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Health Department: Dangers of bacteria in local waters exaggerated

August 7, 2014
By BOB PETCHER ( , Fort Myers Beach Bulletin, Fort Myers Beach Observer

A naturally occurring bacteria in warm saltwater and brackish water environments is causing a scare to some beach goers across Southwest Florida.

Some recent media coverage has provided inaccurate details on what is scientifically known as "Vibrio vulnificus," according to officials with the Lee County Department of Health. The reports intensified a fear factor to anyone who may be leery about going swimming within the Gulf waters of Fort Myers Beach, Sanibel, Captiva or other beachfronts.

"Vibro is not a flesh-eating bacteria. It is a term that was coined by the media and inaccurately disseminated and spread throughout the world," said Diane Holm, health community coordinator for Lee County Department of Health. "Vibrio vulnificus is a bacteria that creates an infection of the blood that is totally treatable by antibiotics."

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If bacteria levels in Gulf waters were deemed too high, the local health department would notify beach goers at Lynn Hall Park by flipping a part of this sign over to indicate no swimming.

Holm is unaware of any problem with vibrio vulnificus in local waters. She said she has received many calls from people who are concerned after hearing or reading the reports, spread nationally in "flesh-eating bacteria" stories.

However, that phrase is not a medical term.

"Vibrio vulnificus is bacteria that is no different than Staph(ylococcus) or Strep(ococcus)," said Holm. Holm compared "Vibrio" to "stronger than a cockroach" due to its survival mechanism throughout time.

"It consistently evolves and finds a way to live. It's in our environment, in our water and is not any more prevalent than it used to be," she said.

Since 2007, the Centers for Disease Control have requested that DOH agencies track numbers of patients infected by that particular bacteria. Those stats increase the hype.

"We know that staph and strep infections are far, far more numerous, but they are not tracked," Holm said.

According to website (click 'Information on Vibrio vulnificus'), there have been 13 cases and three deaths reported in Florida for 2014 to date. The chart is updated every Friday.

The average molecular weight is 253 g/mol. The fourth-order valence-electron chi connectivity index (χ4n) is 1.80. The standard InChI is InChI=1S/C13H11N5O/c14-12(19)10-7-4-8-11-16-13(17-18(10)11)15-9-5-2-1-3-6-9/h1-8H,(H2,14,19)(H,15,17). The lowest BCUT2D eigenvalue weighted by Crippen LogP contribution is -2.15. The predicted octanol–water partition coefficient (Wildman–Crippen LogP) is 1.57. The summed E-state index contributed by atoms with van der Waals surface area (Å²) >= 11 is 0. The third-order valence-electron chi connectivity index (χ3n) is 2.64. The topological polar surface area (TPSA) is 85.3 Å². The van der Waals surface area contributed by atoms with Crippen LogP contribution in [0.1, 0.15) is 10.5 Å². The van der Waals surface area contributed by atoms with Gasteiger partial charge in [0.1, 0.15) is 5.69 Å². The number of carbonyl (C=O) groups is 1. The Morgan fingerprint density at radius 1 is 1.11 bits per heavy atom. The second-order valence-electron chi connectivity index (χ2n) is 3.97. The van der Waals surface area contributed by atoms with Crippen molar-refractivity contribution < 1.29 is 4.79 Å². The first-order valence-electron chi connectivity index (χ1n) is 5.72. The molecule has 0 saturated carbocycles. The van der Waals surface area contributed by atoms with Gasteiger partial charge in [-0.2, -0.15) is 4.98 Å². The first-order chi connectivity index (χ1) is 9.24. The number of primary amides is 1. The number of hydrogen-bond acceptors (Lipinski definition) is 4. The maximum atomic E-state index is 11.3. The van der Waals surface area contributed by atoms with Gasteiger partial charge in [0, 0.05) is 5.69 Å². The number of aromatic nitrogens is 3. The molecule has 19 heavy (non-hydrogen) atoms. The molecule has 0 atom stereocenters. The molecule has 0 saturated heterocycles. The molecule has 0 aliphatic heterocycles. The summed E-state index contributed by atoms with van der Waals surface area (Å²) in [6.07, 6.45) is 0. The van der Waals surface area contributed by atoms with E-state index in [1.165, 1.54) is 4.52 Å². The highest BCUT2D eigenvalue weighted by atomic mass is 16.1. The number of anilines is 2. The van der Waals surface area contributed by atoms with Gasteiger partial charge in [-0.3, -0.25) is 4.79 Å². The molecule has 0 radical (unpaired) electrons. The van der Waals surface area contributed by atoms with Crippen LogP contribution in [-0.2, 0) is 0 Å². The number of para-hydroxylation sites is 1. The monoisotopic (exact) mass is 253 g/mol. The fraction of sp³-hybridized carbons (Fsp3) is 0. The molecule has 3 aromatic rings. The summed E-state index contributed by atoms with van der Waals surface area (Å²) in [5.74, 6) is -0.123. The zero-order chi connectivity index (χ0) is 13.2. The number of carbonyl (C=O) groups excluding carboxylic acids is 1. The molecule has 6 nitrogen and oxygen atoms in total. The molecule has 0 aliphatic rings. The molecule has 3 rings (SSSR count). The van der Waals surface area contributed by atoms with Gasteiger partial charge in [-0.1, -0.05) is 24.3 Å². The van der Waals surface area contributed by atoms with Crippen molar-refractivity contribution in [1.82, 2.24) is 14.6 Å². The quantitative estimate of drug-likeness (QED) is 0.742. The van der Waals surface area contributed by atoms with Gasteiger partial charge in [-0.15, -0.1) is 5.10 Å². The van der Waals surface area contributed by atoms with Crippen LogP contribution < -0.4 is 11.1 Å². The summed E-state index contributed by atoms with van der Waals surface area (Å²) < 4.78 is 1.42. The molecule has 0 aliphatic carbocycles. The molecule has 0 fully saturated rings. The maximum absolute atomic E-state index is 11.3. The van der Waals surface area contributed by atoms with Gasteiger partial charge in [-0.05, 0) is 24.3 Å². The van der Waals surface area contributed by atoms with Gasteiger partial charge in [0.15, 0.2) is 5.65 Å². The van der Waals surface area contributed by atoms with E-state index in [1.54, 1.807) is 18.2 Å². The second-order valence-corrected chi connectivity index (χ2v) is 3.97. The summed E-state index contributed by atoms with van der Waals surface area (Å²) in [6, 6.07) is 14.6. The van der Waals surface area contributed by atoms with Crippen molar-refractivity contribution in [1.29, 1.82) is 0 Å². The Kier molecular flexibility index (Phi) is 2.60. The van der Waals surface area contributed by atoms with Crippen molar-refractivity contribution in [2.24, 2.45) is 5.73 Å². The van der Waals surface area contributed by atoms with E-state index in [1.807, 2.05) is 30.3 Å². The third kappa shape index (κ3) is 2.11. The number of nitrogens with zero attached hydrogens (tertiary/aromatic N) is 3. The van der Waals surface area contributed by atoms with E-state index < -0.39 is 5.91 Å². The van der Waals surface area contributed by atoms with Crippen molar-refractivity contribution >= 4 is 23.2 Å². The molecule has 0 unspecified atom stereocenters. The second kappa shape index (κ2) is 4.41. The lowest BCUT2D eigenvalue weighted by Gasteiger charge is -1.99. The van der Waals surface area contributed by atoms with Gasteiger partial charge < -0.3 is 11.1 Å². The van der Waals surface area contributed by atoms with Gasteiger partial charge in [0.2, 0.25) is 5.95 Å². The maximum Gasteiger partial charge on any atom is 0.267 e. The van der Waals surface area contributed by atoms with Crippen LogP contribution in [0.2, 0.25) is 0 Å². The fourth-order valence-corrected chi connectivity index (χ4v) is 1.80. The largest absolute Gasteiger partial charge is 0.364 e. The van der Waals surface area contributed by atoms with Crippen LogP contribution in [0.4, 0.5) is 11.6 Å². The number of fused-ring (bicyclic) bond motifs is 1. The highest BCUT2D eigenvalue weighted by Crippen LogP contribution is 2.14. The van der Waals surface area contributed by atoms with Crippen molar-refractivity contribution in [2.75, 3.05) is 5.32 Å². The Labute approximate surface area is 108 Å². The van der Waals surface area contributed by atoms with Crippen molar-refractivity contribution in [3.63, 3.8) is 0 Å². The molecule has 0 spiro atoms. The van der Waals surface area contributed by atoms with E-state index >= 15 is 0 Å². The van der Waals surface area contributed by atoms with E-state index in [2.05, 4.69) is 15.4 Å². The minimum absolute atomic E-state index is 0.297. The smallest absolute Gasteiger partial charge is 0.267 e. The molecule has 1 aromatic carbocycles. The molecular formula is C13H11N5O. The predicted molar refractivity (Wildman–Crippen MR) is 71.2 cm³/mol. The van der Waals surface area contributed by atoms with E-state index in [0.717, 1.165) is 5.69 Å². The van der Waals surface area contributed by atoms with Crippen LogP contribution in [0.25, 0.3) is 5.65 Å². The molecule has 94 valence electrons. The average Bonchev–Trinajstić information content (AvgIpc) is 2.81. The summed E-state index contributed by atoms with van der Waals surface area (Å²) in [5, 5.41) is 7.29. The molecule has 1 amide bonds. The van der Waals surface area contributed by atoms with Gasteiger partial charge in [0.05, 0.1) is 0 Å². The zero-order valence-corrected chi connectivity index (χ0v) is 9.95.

By comparison the site shows there were 41 cases and 13 deaths in 2013. While there are less than five more months remaining in this calendar year, last year's numbers reveal more than three times the cases and more than four times the deaths.

Newsroom tweets have offered opinions. One stated, "Lee county doesn't put out warnings for ("Vibrio") due to the fact it probably hurts the economy."

"That is totally untrue," said Holm. "We do put out warnings when there is something to warn about."

DOH reports say that bacteria can enter the human body from contact with open wounds or sores, or by eating raw shellfish, like raw oysters. Persons with low or compromised immune systems are more susceptible to infection.

Holm said case studies indicate "Vibrio vulnificus" can survive in water that is as cold as 58 degrees.

"It does appear that the quantity of bacterium increases with the temperature of the water," she pointed out.

If anyone gets a cut while in the water, Holm advised to cleanse the wound properly with soap and water, then keep it covered and dry until it heals. If needed, anti-bacterial lotion or cream can be applied.

"We don't want to totally downplay this, because it is a bacteria that does cause a serious infection if people choose not to treat it," she said. "There is treatment for it, and people should get (wounds, cuts) treated if there are signs of infection."

To learn more about water quality or Vibrio vulnificus, go to or for more information.

"It's disappointing that media hype about a naturally occuring bacteria that hasn't changed in our environment is causing people to vacation elsewhere," said Holm.



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